September 21, 2008 in Outdoors

Trails conference set in Spokane

 

Wilderness first aid

What: American Red Cross 16-hour Wilderness First Aid Class.

When: 9 a.m.-5:30 p.m., Oct. 4-5.

Where: Cabela’s in Post Falls.

Details: In-depth course provides basic knowledge and skills for preparing and making decisions about emergency care in wilderness settings. First time offered in North Idaho. Minimum age, 15.

Preregister: (800) 853-2570, ext. 103

Trail enthusiasts of all persuasions are invited to the 2008 Washington State Trails Conference on Oct. 3-4 at the Spokane Convention Center.

The 10th annual conference, making its first appearance in Spokane, will offer informative sessions and breakouts presented by non-profit organizations and government leaders at the local, state, and federal level, said Kaye Turner, executive director for Friends of the Centennial Trail and local director for the conference.

“If past experience is any indication, this gathering, sponsored by the Washington State Trails Coalition, will be well attended by all those who travel by foot, bicycle, kayak, snowmobile, cross-country ski, off-road vehicle and horseback,” Turner said.

Attendees can sign up for pre- and post-conference trips to visit stand-out trails in this region, including the Centennial Trail, Fish Lake Trail, and (for kayakers) the Little Spokane River Trail.

Said Turner, “This is a conference for “the dreamers, advocates, planners, funders, builders, users, and volunteers who make Washington state such a great place to recreate.”

Info: Kaye Turner, 624-7188.

Preregistration and details: www.washingtonstatetrailscoalition.org.

Rich Landers

FISHERIES

Salmon returning to White Salmon

Reaches of southwest Washington’s White Salmon River devoid of salmon for 90 years should again be teeming with spawners this autumn.

In preparation for next year’s removal of Condit Dam, the U.S. Fish and Wildlife Service is transporting 500 fall chinook tule salmon past the dam and releasing them upstream to spawn, said agency spokeswoman Amy Gaskill.

The spawners are fish that returned to the federal agency’s Spring Creek National Fish Hatchery as well as wild spawners returning to the river being trapped by a research team, she said.

The hatchery’s tule program was started with wild broodstock from the White Salmon River 100 years ago, Gaskill said.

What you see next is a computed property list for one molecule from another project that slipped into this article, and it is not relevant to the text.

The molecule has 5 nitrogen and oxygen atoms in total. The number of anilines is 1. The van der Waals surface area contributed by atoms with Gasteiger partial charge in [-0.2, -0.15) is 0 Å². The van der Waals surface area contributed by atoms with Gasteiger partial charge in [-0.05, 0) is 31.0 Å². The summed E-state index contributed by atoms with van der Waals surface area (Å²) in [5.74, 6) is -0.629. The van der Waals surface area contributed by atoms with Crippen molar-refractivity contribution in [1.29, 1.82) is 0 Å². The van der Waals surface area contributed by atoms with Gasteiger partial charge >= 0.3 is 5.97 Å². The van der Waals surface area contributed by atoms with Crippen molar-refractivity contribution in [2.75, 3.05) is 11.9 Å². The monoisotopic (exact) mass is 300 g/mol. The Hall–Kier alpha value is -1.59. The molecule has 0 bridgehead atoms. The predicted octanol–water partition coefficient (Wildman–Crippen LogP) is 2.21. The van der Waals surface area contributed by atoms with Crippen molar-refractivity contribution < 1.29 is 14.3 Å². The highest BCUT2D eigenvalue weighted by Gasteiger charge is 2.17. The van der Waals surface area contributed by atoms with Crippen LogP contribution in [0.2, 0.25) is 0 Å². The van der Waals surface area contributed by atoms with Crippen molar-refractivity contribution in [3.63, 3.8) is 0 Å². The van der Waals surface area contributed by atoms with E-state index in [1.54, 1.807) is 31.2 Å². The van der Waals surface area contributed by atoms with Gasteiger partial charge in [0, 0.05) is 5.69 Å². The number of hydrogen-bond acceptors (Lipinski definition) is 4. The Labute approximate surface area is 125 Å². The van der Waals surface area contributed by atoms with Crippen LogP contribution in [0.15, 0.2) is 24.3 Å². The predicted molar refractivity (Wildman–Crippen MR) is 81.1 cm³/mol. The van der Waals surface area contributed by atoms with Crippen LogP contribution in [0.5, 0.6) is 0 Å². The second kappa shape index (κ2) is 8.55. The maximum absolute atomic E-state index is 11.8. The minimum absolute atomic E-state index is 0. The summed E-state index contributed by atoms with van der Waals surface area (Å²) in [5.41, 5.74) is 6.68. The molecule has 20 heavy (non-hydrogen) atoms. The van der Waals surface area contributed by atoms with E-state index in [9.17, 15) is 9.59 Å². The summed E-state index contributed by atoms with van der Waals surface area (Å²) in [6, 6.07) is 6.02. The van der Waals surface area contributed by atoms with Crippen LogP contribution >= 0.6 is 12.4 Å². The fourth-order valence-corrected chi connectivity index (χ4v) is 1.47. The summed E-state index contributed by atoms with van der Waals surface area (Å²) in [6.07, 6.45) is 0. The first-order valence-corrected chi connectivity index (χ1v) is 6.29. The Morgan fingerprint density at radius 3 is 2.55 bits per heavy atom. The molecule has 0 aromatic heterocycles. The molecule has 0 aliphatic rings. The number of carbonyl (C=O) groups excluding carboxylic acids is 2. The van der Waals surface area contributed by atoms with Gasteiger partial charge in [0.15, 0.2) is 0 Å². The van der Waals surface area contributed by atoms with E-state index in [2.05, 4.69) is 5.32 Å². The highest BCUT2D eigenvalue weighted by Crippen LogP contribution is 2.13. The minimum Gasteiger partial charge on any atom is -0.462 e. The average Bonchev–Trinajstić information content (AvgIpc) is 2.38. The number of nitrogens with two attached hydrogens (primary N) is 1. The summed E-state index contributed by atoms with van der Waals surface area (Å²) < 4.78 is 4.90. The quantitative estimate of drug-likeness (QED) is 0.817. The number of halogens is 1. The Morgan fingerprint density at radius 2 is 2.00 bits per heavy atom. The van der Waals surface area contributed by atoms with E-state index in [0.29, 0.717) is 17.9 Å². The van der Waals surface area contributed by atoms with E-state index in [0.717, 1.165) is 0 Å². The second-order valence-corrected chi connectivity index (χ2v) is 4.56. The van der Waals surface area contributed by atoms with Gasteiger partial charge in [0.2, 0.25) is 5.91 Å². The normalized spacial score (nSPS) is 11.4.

The transport effort began Sept. 8 and continues through Oct. 2.

Condit has long blocked salmon’s upstream passage. It was completed in 1913, equipped with a fish ladder. But the ladder washed out in 1918 flooding and was never replaced.

Dam removal will give fish access to about 14 miles of chinook and 33 miles of steelhead habitat that has been blocked since the dam was built.

Staff and wire reports

BICYCLING

World traveler pedals in Spokane

Free-wheeling entertainer Willie Weir, who’s ridden his bicycle through India, Turkey, Thailand and Bosnia, to name a few of the highlights, will be in Spokane on Wednesday to present a program of anecdotes, observations and photographs on this travels.

“Scooters In the Bike Lane,” will start at 7 p.m. at the WSU Riverpoint Campus, South Campus Facility (next to The Bookie) at 410 Spokane Falls Blvd.

The program is a benefit for the Bicycle Alliance, eastern Washington office. Cost: $10 in advance from North Division Bicycle Shop, $12 at the door.

Info:www.bicyclealliance.org.

Rich Landers

NATIONAL FORESTS

Hunting areas going to pot

Hunters might stumble across marijuana plantations this fall in remote, difficult-to-access areas of forests in north-central Washington.

Last month, police found about 74,000 marijuana plants throughout the Okanogan- Wenatchee National Forests.

The Forest Service recommends that tunters who discover marijuana plants or planting activity should leave the area immediately and report the discovery to law enforcement personnel.

Marijuana plantations often can be identified by forest damage, terracing, rat poison, fertilizer bags, plastic irrigation pipe, wire fencing and litter.

Staff and wire reports

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